While at David Savage’s shop, Rowden, a couple years ago we assembled a bunch of dovetailed tool chests using hot hide glue. That’s not weird. What was weird was how some of the students applied the glue.
They brushed the glue on the interior surfaces, knocked the joints together and then brushed glue on the exterior surfaces of the joints.
That was weird to me.
I’ve been in shops all over the world – traditional and modern. And the only time I’ve seen hide glue applied on the outside of a joint is during hammer veneering.
It was a whirlwind two weeks in Devon, and I didn’t get to ask David about that process. But when I came back to the United States, I started fooling around with it myself. During the last couple years I’ve gone back and forth between the two methods both with hot hide glue and liquid hide glue.
In talking with David, he called it the “Juicy Lucy” school of gluing. Sometimes at Rowden, David said they also use the “Sahara”method. This is where you have been successful if a small bead of glue comes out bearing evidence that glue has been used in the assembly.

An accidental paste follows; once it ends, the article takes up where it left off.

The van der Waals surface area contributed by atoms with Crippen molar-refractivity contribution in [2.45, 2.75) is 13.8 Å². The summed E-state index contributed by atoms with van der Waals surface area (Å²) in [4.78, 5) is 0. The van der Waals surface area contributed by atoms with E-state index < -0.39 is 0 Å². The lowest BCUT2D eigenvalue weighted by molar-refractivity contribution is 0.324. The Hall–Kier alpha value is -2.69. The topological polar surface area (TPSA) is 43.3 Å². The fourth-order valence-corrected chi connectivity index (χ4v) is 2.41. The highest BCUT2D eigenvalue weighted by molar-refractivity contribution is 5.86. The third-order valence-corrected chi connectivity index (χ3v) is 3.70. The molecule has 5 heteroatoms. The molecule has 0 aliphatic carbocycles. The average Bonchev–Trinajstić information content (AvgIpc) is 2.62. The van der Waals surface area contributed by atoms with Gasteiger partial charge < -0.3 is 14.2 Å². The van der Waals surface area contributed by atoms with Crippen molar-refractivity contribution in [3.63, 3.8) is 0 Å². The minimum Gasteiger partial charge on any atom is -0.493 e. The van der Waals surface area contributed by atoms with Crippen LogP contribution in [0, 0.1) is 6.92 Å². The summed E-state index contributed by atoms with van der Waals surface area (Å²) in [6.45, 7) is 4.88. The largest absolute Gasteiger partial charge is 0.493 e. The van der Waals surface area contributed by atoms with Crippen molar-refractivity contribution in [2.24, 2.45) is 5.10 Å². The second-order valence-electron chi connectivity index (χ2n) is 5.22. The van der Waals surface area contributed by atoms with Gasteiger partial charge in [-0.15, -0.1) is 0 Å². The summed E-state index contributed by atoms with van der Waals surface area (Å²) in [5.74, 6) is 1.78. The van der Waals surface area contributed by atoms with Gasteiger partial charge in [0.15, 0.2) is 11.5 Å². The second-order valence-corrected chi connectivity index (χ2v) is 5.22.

I’m not a glue scientist, and what I have been doing is not a properly controlled experiment. It’s building furniture. What I have observed is that applying hide glue to the outside surfaces of a joint – especially the end grain – can make a good joint a wee bit better. It’s not a dramatic difference. But the end grain seems to soak up the adhesive and swell a tiny tiny bit.
But wait – doesn’t this affect finishing? Not with hide glue and traditional finishes. Hide glue is transparent to most finishes. So I plane off the exterior surfaces like I normally do (usually a swipe or two with a smoothing plane) and it’s done.
Should you change your gluing technique? Not if you are happy with your results. But if you are a curious person, give it a try and decide for yourself.
— Christopher Schwarz